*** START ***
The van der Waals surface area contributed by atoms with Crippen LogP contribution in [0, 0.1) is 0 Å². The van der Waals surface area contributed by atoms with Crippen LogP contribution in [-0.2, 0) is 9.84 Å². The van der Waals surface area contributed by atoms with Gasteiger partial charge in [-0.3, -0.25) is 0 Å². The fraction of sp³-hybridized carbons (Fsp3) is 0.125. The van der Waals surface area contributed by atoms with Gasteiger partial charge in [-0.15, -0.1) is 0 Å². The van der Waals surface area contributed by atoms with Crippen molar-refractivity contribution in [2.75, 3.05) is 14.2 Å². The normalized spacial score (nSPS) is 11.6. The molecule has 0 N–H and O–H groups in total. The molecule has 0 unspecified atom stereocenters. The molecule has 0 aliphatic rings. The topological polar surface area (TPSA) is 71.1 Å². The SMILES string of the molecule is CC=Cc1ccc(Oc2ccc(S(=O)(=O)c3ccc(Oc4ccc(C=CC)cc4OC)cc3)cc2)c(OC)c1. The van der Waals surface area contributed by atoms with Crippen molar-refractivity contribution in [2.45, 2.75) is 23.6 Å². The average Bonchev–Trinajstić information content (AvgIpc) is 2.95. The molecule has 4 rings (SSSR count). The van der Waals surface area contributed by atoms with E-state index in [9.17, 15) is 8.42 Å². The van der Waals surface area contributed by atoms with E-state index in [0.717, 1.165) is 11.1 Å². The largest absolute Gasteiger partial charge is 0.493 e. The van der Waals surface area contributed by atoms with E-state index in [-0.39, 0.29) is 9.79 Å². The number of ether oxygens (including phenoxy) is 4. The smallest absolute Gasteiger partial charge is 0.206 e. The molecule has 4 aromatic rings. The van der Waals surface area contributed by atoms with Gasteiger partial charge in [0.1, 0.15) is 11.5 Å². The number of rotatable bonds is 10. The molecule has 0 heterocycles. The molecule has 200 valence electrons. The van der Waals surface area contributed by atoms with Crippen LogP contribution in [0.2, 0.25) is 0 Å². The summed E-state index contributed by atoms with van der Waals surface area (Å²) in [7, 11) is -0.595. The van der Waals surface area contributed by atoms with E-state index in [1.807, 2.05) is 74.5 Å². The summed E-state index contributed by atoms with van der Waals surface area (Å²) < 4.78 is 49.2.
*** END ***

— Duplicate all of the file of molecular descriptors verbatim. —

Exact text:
The van der Waals surface area contributed by atoms with Crippen LogP contribution in [0, 0.1) is 0 Å². The van der Waals surface area contributed by atoms with Crippen LogP contribution in [-0.2, 0) is 9.84 Å². The van der Waals surface area contributed by atoms with Gasteiger partial charge in [-0.3, -0.25) is 0 Å². The fraction of sp³-hybridized carbons (Fsp3) is 0.125. The van der Waals surface area contributed by atoms with Gasteiger partial charge in [-0.15, -0.1) is 0 Å². The van der Waals surface area contributed by atoms with Crippen molar-refractivity contribution in [2.75, 3.05) is 14.2 Å². The normalized spacial score (nSPS) is 11.6. The molecule has 0 N–H and O–H groups in total. The molecule has 0 unspecified atom stereocenters. The molecule has 0 aliphatic rings. The topological polar surface area (TPSA) is 71.1 Å². The SMILES string of the molecule is CC=Cc1ccc(Oc2ccc(S(=O)(=O)c3ccc(Oc4ccc(C=CC)cc4OC)cc3)cc2)c(OC)c1. The van der Waals surface area contributed by atoms with Crippen molar-refractivity contribution in [2.45, 2.75) is 23.6 Å². The average Bonchev–Trinajstić information content (AvgIpc) is 2.95. The molecule has 4 rings (SSSR count). The van der Waals surface area contributed by atoms with E-state index in [9.17, 15) is 8.42 Å². The van der Waals surface area contributed by atoms with E-state index in [0.717, 1.165) is 11.1 Å². The largest absolute Gasteiger partial charge is 0.493 e. The van der Waals surface area contributed by atoms with E-state index in [-0.39, 0.29) is 9.79 Å². The number of ether oxygens (including phenoxy) is 4. The smallest absolute Gasteiger partial charge is 0.206 e. The molecule has 4 aromatic rings. The van der Waals surface area contributed by atoms with Gasteiger partial charge in [0.1, 0.15) is 11.5 Å². The number of rotatable bonds is 10. The molecule has 0 heterocycles. The molecule has 200 valence electrons. The van der Waals surface area contributed by atoms with Crippen LogP contribution in [0.2, 0.25) is 0 Å². The summed E-state index contributed by atoms with van der Waals surface area (Å²) in [7, 11) is -0.595. The van der Waals surface area contributed by atoms with E-state index in [1.807, 2.05) is 74.5 Å². The summed E-state index contributed by atoms with van der Waals surface area (Å²) < 4.78 is 49.2.